Showing posts with label space. Show all posts
Showing posts with label space. Show all posts

Friday, 3 July 2015

Mini Blog: Shadows on Celestial Bodies, Umbras, and Umbrellas

I'm going to be starting a series called "Mini Blog", where each post in this series is significantly shorter than the lengthy posts I usually write. In fact, sometimes it may be just a picture. Like this one!


This picture defines umbra, penumbra, and antumbra.

Penumbra in this picture is B, and umbra is A.

The reason why the moon doesn't totally cover up the sun from our perspective on earth during a total eclipse is because the distance between the moon and the earth is around the same distance where the apex of the moon's umbra because of the sun is. Therefore, we see an antumbra instead of a full umbra.

Another fun fact: umbra is the Latin word for shadow. The English word, "umbrella", is also derived from the Latin word "umbra".


Friday, 23 September 2011

Earth and I

Our Pale Blue Planet


"We only inhabit one of the eight planets around an insignificant sun, and on this planet, Earth, rests over 1.7 million species. You are right - we are specks, among specks, among “billions and billions of specks” on the cosmic scale. However, Earth is significant to us, and we are significant to family and loved ones; for me, that is all that I need to feel significant."

Monday, 4 April 2011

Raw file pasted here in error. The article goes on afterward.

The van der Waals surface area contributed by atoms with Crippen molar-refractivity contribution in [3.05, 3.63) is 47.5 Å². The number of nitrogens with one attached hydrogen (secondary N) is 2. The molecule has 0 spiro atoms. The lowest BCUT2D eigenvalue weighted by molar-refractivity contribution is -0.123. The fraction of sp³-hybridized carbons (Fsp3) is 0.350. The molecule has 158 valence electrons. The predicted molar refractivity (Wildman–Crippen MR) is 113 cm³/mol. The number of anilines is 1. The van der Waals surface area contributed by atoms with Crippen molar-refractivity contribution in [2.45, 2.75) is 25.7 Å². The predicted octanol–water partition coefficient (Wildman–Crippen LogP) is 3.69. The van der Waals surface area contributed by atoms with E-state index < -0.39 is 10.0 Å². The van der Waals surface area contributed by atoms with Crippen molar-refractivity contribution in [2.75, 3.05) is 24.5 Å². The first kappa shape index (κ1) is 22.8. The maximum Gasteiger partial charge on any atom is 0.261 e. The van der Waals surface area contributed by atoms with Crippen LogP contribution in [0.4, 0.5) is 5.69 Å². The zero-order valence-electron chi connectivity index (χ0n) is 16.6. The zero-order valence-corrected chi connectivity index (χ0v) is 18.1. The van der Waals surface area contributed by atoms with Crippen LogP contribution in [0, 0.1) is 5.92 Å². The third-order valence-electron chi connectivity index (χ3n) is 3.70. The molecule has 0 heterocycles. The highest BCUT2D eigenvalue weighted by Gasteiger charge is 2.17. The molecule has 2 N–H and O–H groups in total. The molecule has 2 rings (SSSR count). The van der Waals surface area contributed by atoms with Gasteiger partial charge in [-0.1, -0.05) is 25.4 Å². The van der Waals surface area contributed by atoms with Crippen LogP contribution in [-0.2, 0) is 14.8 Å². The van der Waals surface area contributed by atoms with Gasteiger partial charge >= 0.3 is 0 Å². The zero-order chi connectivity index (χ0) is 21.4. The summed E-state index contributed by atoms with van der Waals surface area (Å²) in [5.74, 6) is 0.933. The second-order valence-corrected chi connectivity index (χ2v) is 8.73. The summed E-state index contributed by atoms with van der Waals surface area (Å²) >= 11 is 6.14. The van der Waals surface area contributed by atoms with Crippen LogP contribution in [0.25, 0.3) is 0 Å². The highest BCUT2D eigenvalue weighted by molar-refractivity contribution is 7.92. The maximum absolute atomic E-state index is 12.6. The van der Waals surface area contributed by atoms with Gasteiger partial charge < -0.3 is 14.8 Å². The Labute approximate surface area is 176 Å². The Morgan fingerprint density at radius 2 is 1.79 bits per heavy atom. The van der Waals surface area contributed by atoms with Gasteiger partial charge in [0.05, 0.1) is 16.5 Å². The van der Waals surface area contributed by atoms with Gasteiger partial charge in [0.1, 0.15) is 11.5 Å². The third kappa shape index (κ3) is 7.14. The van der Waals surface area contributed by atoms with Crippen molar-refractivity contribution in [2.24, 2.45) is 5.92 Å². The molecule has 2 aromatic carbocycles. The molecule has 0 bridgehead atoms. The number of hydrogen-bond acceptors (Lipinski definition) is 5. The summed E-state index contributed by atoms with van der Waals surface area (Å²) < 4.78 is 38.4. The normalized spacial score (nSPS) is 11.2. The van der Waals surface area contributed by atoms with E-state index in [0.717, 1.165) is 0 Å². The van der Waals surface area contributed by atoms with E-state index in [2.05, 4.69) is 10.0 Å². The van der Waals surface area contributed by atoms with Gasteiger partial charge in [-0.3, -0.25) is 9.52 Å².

The Pale Blue Dot - Carl Sagan





Consider again that dot. That’s here. That’s home. That’s us. On it, everyone you love, everyone you know, everyone you ever heard of, every human being who ever was, lived out their lives. The aggregate of our joy and suffering, thousands of confident religions, ideologies, and economic doctrines, every hunter and forager, every hero and coward, every creator and destroyer of civilization, every king and peasant, every young couple in love, every mother and father, hopeful child, inventor and explorer, every teacher of morals, every corrupt politician, every ‘supreme leader,’ every ‘superstar,’ every saint and sinner in the history of our species lived there — on a mote of dust suspended in a sunbeam.

The Earth is a very small stage in a vast cosmic arena. Think of the endless cruelties visited by the inhabitants of one corner of this pixel on the scarcely distinguishable inhabitants of some other corner, how frequent their misunderstandings, how eager they are to kill one another, how fervent their hatreds. Think of the rivers of blood spilled by all those generals and emperors so that, in glory and triumph, they could become the momentary masters of a fraction of a dot.

Our posturings, our imagined self-importance, the delusion that we have some privileged position in the Universe are challenged by this point of pale light. Our planet is a lonely speck in the great enveloping cosmic dark. In our obscurity, in all this vastness, there is no hint that help will come from elsewhere to save us from ourselves. Like it or not, for the moment, the Earth is where we make our stand.

It has been said that astronomy is a humbling and character-building experience. There is perhaps no better demonstration of the folly of human conceits than this distant image of our tiny world. It underscores our responsibility to deal more kindly with one another, and to preserve and cherish the only home we’ve ever known, the pale blue dot